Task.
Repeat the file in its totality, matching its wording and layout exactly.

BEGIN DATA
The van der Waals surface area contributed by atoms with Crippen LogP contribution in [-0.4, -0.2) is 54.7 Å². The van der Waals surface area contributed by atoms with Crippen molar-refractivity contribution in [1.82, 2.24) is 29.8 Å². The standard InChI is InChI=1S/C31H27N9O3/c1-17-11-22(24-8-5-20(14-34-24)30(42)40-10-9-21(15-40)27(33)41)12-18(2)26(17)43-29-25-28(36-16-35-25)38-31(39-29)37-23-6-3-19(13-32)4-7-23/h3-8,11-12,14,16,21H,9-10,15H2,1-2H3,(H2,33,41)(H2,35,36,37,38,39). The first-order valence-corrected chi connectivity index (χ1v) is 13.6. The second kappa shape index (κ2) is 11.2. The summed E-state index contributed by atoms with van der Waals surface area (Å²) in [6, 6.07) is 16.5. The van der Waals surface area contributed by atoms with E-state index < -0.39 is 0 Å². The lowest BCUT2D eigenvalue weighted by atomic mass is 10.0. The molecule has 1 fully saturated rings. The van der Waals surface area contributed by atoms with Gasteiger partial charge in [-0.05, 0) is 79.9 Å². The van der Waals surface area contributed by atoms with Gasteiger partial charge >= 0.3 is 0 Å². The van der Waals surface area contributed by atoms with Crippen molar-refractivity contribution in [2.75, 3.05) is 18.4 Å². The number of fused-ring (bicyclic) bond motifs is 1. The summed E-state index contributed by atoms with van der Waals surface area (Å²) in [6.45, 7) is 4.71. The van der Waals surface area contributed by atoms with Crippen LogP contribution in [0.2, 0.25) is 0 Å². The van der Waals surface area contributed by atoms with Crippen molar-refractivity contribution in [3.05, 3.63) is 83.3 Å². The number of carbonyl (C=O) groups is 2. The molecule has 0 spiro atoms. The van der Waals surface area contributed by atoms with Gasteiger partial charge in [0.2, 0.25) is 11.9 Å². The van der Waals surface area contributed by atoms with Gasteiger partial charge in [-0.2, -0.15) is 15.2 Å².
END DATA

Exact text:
The van der Waals surface area contributed by atoms with Crippen LogP contribution in [-0.4, -0.2) is 54.7 Å². The van der Waals surface area contributed by atoms with Crippen molar-refractivity contribution in [1.82, 2.24) is 29.8 Å². The standard InChI is InChI=1S/C31H27N9O3/c1-17-11-22(24-8-5-20(14-34-24)30(42)40-10-9-21(15-40)27(33)41)12-18(2)26(17)43-29-25-28(36-16-35-25)38-31(39-29)37-23-6-3-19(13-32)4-7-23/h3-8,11-12,14,16,21H,9-10,15H2,1-2H3,(H2,33,41)(H2,35,36,37,38,39). The first-order valence-corrected chi connectivity index (χ1v) is 13.6. The second kappa shape index (κ2) is 11.2. The summed E-state index contributed by atoms with van der Waals surface area (Å²) in [6, 6.07) is 16.5. The van der Waals surface area contributed by atoms with E-state index < -0.39 is 0 Å². The lowest BCUT2D eigenvalue weighted by atomic mass is 10.0. The molecule has 1 fully saturated rings. The van der Waals surface area contributed by atoms with Gasteiger partial charge in [-0.05, 0) is 79.9 Å². The van der Waals surface area contributed by atoms with Gasteiger partial charge >= 0.3 is 0 Å². The van der Waals surface area contributed by atoms with Crippen molar-refractivity contribution in [2.75, 3.05) is 18.4 Å². The number of fused-ring (bicyclic) bond motifs is 1. The summed E-state index contributed by atoms with van der Waals surface area (Å²) in [6.45, 7) is 4.71. The van der Waals surface area contributed by atoms with Crippen LogP contribution in [0.2, 0.25) is 0 Å². The van der Waals surface area contributed by atoms with Crippen molar-refractivity contribution in [3.05, 3.63) is 83.3 Å². The number of carbonyl (C=O) groups is 2. The molecule has 0 spiro atoms. The van der Waals surface area contributed by atoms with Gasteiger partial charge in [0.2, 0.25) is 11.9 Å². The van der Waals surface area contributed by atoms with Gasteiger partial charge in [-0.2, -0.15) is 15.2 Å².